"Or of the national ID being used to "track" purchases and movements illegally of government "subversives" who oppose government action but are no means violent individuals. The National Guard won't have to shoot college students at Kent State anymore; the police will be able to arrest them in their dorm after they buy a copy of "The Anarchist Cookbook" or "The Turner Diaries" at an online bookstore."


Are you plotting revolution? LOL. This isn't even a national-ID. Even the ACLU admits it is the first, very small step in what might later become a national ID.

Gideon is preaching NRA and marching alongside the ACLU and pro-illegal alien, open border folks. This is one of those faux-Conservative issues that appears to be home-spun on the surface, but when you really look at it is just an excuse for the paranoid to protest alongside bleeding heart liberals.

I am beginning to see that Libertarians don't address problems, they address solutions they don't like. Sounds very Pelosi-Democratic to me. Why come up with a solution when you can just oppose the other guy's?
on May 11, 2005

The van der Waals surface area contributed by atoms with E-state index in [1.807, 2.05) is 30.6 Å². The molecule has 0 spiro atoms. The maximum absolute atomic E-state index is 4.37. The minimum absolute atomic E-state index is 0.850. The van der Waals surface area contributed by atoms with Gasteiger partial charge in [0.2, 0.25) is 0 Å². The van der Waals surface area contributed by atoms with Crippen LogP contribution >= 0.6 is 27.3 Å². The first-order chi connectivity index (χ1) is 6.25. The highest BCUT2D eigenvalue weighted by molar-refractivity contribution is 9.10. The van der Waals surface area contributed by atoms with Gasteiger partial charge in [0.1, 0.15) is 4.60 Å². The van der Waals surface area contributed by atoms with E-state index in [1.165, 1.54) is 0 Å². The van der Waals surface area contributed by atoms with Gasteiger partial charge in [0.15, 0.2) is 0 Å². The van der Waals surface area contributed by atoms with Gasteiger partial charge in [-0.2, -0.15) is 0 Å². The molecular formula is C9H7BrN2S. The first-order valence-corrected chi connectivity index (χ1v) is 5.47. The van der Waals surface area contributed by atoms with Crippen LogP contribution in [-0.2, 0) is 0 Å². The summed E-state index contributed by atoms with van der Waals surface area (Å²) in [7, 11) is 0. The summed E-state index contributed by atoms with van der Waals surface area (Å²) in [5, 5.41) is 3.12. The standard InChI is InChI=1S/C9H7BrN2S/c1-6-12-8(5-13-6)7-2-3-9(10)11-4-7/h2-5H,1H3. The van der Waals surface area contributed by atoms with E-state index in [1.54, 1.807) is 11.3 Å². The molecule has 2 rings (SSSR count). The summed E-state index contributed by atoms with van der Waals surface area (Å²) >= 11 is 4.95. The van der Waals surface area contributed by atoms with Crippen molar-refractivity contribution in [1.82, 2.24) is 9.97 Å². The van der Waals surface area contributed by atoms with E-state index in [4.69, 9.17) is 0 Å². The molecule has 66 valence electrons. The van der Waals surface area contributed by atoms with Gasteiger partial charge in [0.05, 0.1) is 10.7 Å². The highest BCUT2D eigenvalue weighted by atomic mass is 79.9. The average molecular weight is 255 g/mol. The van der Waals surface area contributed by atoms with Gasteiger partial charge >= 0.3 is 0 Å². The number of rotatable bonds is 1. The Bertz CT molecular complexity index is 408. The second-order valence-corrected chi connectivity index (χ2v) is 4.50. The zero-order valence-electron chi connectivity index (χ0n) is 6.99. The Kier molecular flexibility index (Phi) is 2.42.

I am beginning to see that Libertarians don't address problems, they address solutions they don't like.

You haven't looked at the LP platform very closely. The LP actually commended Bush for addressing the Social Security issue.

I challenge you to show me where it is forbidden. There's plenty of precidents for federal standards on "state's rights" issues. If states are inept, they should expect it.

How about the tenth amendment? Just because state's rights have been consistently violated for over 140 years doesn't mean that the government has been correct in doing so.

I apologize for the visceral reaction in branding you a "fascist", baker. That was out of line. But the fact is, you are usually a reasonable defender of individual liberties, and I was quite taken off guard by the fact that you could consider this proposal to be a good thing in ANY way. The fact is, I fail to see how it will address the illegal immigration issue at ALL (one of the few areas where I diverge from the LP platform; incidentally, so did 2004 LP candidate Michael Badnarik), or for that matter the issue of terrorism. It will be as ineffective as the 20 year "war on drugs", and will spend money for feel good, but ineffectual legislation. The ONLY people who stand to be inconvenienced by it, in fact, are American citizens.

When I advocate for a miniarchist government, I stand in pretty good company. The fact that a few fringe loonies may carry the same banner does not change the legitimacy of the initial message.

on May 11, 2005
to arrest them in their dorm after they buy a copy of "The Anarchist Cookbook" or "The Turner Diaries" at an online bookstore."


Are you plotting revolution? LOL. This isn't even a national-ID. Even the ACLU admits it is the first, very small step in what might later become a national ID


Once again you have side-stepped the issue!
on May 11, 2005
I'm still waiting to hear how it violates the Constitution.